Sportfishing businesses can apply for Cook Inlet 2012 salmon disaster relief

The Pacific States Marine Fisheries Commission is now accepting applications from sportfishing businesses in Cook Inlet for $4.6 million in disaster relief funds from the 2012 salmon season.

The commission has $4.6 million to be distributed to sportfishing related businesses showing losses during the disaster period. Examples include guides, lodging, restaurants and sport fishing gear retail businesses.

The commission also will dispense $700,000 to commercial fish buying stations and processors showing losses during the disaster period, and another $1.1 million for chinook related research in Upper Cook Inlet.

Susan Anderson of the Pacific States Marine Fisheries Commission said the organization mailed 3,200 applications between March 5-9 to business and individuals based on the Alaska Department of Fish and Game or State of Alaska licenses. Applications must be returned to the commission and postmarked no later than May 29, 2015, to be considered.

Anderson said payments will be made the first week of July at the earliest. Each recipient will receive an equal percentage of the $4.6 million.

All who did not receive an application are welcome to contact the commission to request one.

The commission administers the payments of the U.S. Secretary of Commerce, who in 2012 declared federal fishery disasters for the 2012 Upper Cook Inlet salmon fisheries, the 2010-12 Yukon River king salmon runs and 2011-12 Kuskokwim king runs.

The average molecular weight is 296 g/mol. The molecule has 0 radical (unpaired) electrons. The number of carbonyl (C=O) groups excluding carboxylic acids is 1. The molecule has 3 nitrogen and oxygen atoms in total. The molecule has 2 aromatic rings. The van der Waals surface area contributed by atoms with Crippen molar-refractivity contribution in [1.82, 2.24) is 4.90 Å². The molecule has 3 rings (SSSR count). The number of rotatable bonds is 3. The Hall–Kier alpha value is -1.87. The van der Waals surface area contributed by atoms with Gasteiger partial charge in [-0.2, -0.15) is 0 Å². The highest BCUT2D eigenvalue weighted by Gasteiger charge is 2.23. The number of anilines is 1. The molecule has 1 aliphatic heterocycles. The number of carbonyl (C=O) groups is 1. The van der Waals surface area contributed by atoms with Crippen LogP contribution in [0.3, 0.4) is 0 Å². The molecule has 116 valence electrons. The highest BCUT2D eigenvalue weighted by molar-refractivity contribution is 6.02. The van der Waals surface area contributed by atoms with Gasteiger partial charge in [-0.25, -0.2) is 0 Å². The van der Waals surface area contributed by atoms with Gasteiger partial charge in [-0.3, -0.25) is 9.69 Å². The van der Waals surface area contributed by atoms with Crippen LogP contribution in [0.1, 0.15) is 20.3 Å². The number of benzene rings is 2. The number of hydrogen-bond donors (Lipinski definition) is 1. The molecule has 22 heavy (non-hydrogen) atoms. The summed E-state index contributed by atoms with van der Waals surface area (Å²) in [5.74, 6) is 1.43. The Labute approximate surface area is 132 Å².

In 2014, Congress appropriated $75 million for those disasters and others throughout the country. Since February, the federal fishery managers have been working with the state and others to develop a plan for distributing Alaska’s appropriation of $20.8 million, $7.8 million of which was distributed to commercial salmon fishermen in August 2014.

The National Oceanic and Atmospheric Administration collaborates with the State of Alaska to determine which groups will be eligible to receive the grant money.

Cook Inlet, Yukon and Kuskokwim commercial fishermen received payments last fall as the first part of the fishery disaster relief funding. 

Eligible Cook Inlet fishermen received a $2,000 fixed payment, plus a percentage based on their landings history from 2007 to 2011, according to National Marine Fisheries Service spokeswoman Julie Speegle.

According to information provided by NMFS, an estimated 443 permit holders from Cook Inlet’s East Side setnet fishery were eligible to apply for payments, as were an additional 96 Northern District fishermen.

Yukon River fishermen received an estimated $4,952, with 631 permit holders eligible to apply, Speegle wrote in an email. That accounts for about $3.1 million of the total $3.2 million for Yukon and Kuskokwim permit holders.

An estimated 489 Kuskokwim River fishermen were eligible for $165 payments, according to Speegle.

The first payment to the commission was for $7.8 million. This grant provided direct payments to commercial fishermen in both the Cook Inlet and Yukon-Kuskokwim regions; $3.2 million went to the Y-K and $4.6 million to the Cook Inlet.

The remaining $13 million, approved by NOAA in January, will distribute $4.5 million to the recreational fishing sector and related businesses for loss of income, $6.4 million for salmon research in the Yukon/Kuskokwim region, $1.1 million for research in Cook Inlet and $700,000 to salmon buyers in the Cook Inlet area.

So far, $1.2 million has been distributed to subsistence fishermen on the Yukon River, and $1.2 million to subsistence fishermen on the Kuskokwim River, both sums to include enhancing protection and restoration of king salmon stocks. 

The funds gave $1 million for development of comprehensive restoration plans for the Yukon and Kuskokwim rivers, and $3 million for chinook related research through the Arctic-Yukon-Kuskokwim Sustainable Salmon Initiative.

DJ Summers is a reporter for the Alaska Journal of Commerce. He can be reached at